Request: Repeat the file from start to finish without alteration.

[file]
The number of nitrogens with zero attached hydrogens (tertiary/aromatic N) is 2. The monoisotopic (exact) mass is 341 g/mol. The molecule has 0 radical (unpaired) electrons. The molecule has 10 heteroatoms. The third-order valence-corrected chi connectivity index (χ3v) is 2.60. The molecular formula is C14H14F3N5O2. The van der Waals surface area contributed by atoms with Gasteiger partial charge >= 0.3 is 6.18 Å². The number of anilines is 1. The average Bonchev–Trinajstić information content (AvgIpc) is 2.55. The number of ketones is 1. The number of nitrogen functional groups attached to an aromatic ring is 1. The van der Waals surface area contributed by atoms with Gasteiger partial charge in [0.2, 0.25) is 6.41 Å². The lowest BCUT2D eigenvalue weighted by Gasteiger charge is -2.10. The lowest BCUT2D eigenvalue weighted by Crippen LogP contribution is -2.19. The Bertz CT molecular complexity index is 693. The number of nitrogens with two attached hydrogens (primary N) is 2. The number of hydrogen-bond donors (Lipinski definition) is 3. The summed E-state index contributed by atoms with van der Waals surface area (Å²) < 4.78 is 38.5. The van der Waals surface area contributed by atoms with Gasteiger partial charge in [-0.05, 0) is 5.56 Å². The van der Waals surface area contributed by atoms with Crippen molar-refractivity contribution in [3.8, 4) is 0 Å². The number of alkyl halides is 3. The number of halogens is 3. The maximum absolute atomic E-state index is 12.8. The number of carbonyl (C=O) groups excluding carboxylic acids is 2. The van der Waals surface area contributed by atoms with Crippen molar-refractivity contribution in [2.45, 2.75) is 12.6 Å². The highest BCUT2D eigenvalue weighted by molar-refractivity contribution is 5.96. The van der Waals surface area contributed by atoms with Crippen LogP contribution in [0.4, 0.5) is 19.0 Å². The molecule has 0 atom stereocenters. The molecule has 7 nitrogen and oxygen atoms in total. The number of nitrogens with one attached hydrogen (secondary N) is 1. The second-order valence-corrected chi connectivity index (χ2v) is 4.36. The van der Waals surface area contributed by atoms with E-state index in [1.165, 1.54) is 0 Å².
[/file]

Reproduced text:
The number of nitrogens with zero attached hydrogens (tertiary/aromatic N) is 2. The monoisotopic (exact) mass is 341 g/mol. The molecule has 0 radical (unpaired) electrons. The molecule has 10 heteroatoms. The third-order valence-corrected chi connectivity index (χ3v) is 2.60. The molecular formula is C14H14F3N5O2. The van der Waals surface area contributed by atoms with Gasteiger partial charge >= 0.3 is 6.18 Å². The number of anilines is 1. The average Bonchev–Trinajstić information content (AvgIpc) is 2.55. The number of ketones is 1. The number of nitrogen functional groups attached to an aromatic ring is 1. The van der Waals surface area contributed by atoms with Gasteiger partial charge in [0.2, 0.25) is 6.41 Å². The lowest BCUT2D eigenvalue weighted by Gasteiger charge is -2.10. The lowest BCUT2D eigenvalue weighted by Crippen LogP contribution is -2.19. The Bertz CT molecular complexity index is 693. The number of nitrogens with two attached hydrogens (primary N) is 2. The number of hydrogen-bond donors (Lipinski definition) is 3. The summed E-state index contributed by atoms with van der Waals surface area (Å²) < 4.78 is 38.5. The van der Waals surface area contributed by atoms with Gasteiger partial charge in [-0.05, 0) is 5.56 Å². The van der Waals surface area contributed by atoms with Crippen molar-refractivity contribution in [3.8, 4) is 0 Å². The number of alkyl halides is 3. The number of halogens is 3. The maximum absolute atomic E-state index is 12.8. The number of carbonyl (C=O) groups excluding carboxylic acids is 2. The van der Waals surface area contributed by atoms with Crippen molar-refractivity contribution in [2.45, 2.75) is 12.6 Å². The highest BCUT2D eigenvalue weighted by molar-refractivity contribution is 5.96. The van der Waals surface area contributed by atoms with Crippen LogP contribution in [0.4, 0.5) is 19.0 Å². The molecule has 0 atom stereocenters. The molecule has 7 nitrogen and oxygen atoms in total. The number of nitrogens with one attached hydrogen (secondary N) is 1. The second-order valence-corrected chi connectivity index (χ2v) is 4.36. The van der Waals surface area contributed by atoms with E-state index in [1.165, 1.54) is 0 Å².